• Create a brush with the same size as the light texture.
  • Place this new brush below the light texture.
  • Extend this brush on the Z axis.
  • Make this brush a cylinder.
  • Search for a beam texture in the Textures menu and apply it to this cylinder. The beam textures are listed in the texture sets appendix.
  • Open the patch inspector and hit the fit key.
  • Rotate the cylinder by hitting the x button or the y button until it's done.

An alternative way is to use a brush:

  • Create a brush with the same size as the light texture.
  • Place this new brush below the light texture.
  • Extend this brush on the Z axis.
  • Apply this brush the common/noclip texture.
  • Select the lateral faces and apply it the beam texture.
  • Open the texture inspector and hit the fit key.
  • Rotate the texture by hitting the x button or the y button until it's done.

Light styles Edit

Although the OA engine doesn't allow the use of real time or dynamic lighting, thanks t Q3Map2 it's possible to "fake it" by using shader tricks. That can be used for simple flickering/blinking lights like torches. Just be careful in the use of dynamic lighting, as with all shaders, overuse impacts upon performance in terms of a loss of framerate. Also, any surface must not receive light from any more than 4 dynamic light sources.[3]

  • Create a light entity.
  • Open its properties and add the key _style with a value between 1 and 13. Some experimentation is required to achieve the look that is required.

When the map is compiled Q3map2 generates a custom shader and texture folder, used in game to achieve the flickering light and shadow effects. The texture folder, which will have the same name as the map, is placed automatically in the maps folder and the shader, named q3map2_mymapname.shader, is placed in the scripts folder. Both the texture folder and the shader must be included in the .pk3 for distribution, just like other custom map content. Each time the level is compiled the texture folder and shader are updated, so be careful to include the current versions of the textures and shader with the compiled map.

Lightstyles page in q3map2 shader manual explains "lightstyles" with some differences from what's reported here: it does not mention the automatic creation of texture and shader files, it mentions "style" instead of "_style" key (who knows if they are just aliases or they do something different?), it does mention max 3 lights per surface instead of 4, and it does explain how to customize the styles (and mentions styles from 1 to 31 instead of 1 to 13). Some real testing and then updating this page would be welcome.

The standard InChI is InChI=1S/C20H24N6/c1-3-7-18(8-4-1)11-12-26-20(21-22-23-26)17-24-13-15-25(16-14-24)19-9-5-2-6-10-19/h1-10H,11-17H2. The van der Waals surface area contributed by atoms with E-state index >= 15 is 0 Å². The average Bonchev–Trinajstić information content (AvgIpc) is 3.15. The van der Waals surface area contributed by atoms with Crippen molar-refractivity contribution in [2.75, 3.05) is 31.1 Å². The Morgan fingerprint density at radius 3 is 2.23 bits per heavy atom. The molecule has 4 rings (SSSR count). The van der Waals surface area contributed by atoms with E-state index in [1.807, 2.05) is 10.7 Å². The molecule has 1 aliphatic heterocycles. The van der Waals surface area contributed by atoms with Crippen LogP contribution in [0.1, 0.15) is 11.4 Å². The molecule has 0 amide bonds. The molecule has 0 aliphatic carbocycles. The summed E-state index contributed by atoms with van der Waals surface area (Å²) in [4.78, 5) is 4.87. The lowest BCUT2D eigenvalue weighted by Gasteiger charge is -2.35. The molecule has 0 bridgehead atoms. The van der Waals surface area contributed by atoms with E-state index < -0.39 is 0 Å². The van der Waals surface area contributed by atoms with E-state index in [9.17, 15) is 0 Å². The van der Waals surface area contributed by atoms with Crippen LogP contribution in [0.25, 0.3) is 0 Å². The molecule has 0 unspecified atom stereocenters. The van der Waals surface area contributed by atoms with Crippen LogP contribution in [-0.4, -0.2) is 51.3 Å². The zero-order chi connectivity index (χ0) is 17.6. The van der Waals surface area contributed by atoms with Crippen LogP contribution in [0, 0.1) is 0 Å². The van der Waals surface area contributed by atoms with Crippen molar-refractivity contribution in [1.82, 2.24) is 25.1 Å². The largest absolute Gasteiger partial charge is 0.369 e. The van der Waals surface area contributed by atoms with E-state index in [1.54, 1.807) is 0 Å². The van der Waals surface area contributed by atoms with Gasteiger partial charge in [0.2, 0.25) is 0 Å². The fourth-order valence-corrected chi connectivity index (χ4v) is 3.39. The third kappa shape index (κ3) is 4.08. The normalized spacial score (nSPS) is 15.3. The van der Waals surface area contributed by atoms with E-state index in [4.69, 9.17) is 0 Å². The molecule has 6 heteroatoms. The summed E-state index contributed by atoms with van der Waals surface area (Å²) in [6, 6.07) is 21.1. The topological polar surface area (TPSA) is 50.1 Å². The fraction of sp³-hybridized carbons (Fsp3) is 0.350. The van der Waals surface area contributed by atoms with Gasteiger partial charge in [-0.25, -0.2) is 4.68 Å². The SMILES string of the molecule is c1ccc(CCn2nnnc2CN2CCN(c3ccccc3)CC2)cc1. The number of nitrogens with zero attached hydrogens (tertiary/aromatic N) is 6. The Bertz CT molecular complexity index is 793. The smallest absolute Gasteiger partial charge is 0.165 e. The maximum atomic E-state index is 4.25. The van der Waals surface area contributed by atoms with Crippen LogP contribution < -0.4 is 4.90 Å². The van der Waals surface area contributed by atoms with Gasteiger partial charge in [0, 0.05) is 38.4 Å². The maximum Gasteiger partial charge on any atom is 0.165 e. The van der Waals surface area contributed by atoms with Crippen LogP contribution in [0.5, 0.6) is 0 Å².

Lighting tips Edit

  • Bots don't use light information. In a pitch-black room, they would still see an opponent. Keep that in mind when designing your maps.[6]
  • Use coloured lights with care, to emphasis light emitted from flame for example, but let subtlety be your guide.[7]
  • For models, check the mapmodels page.
  • For brushes and patches to get a better lightmap, group them into func_group entities and use the key-value pair "_lightmapscale" "0.125".
  • OA isn't that good at rendering curved shadows or angled shadows. You can end up with ugly jagged shadows if the light is emitted from or hits geometry at certain angles. Changing light sources can help, also making affected geometry into func_group entities and assigning the keys "_rc" or "_cs" with a value of 0 is a useful trick. The "_rc" key prevents shadows being cast on to geometry, and "_cs" prevents it from casting shadows.[2]
  • The proper use of light-emitting textures like skies and lava add real moody light. And it's a lot easier to do than tons of light entities.[8]

See alsoEdit

Notes Edit

  1. 1.0 1.1 Lighting in game environments by Hourences
  2. 2.0 2.1 LevelDK 4: lighting and curves
  3. 3.0 3.1 LevelDK 6: faking dynamic lighting
  4. WeMakeMaps.com Target a light
  5. WeMakeMaps.com Light Beams
  6. GTKR manual Lights and lighting
  7. LevelDK 3: adding lights
  8. WeMakeMaps.com Shader Lights

External Links Edit

<< Previous (Lighting) Mapping manual (Weapon and item placement) Next >>


OpenArena's Mapping manual
Prologue /// Pre-mapping stage - Map gameplay /// Choosing an editor /// Your first map
Brush manipulation - 2D/3D clipping /// Curve manipulation /// Textures /// Introduction to Entities
Lighting - Advanced lighting /// Weapon/Item placement /// Triggers and movers - Dynamic features
Shaders /// Terrains and liquids /// Mapmodels /// Sounds /// Gametype support
Optimization and Troubleshooting - Hint brushes - Bot play - Troubleshooting
Final touches /// Compilation & packaging
Glossary of terms - Advanced features - Modelling a map - Editor differences - Default assets (Textures/Models/Sounds) - GPL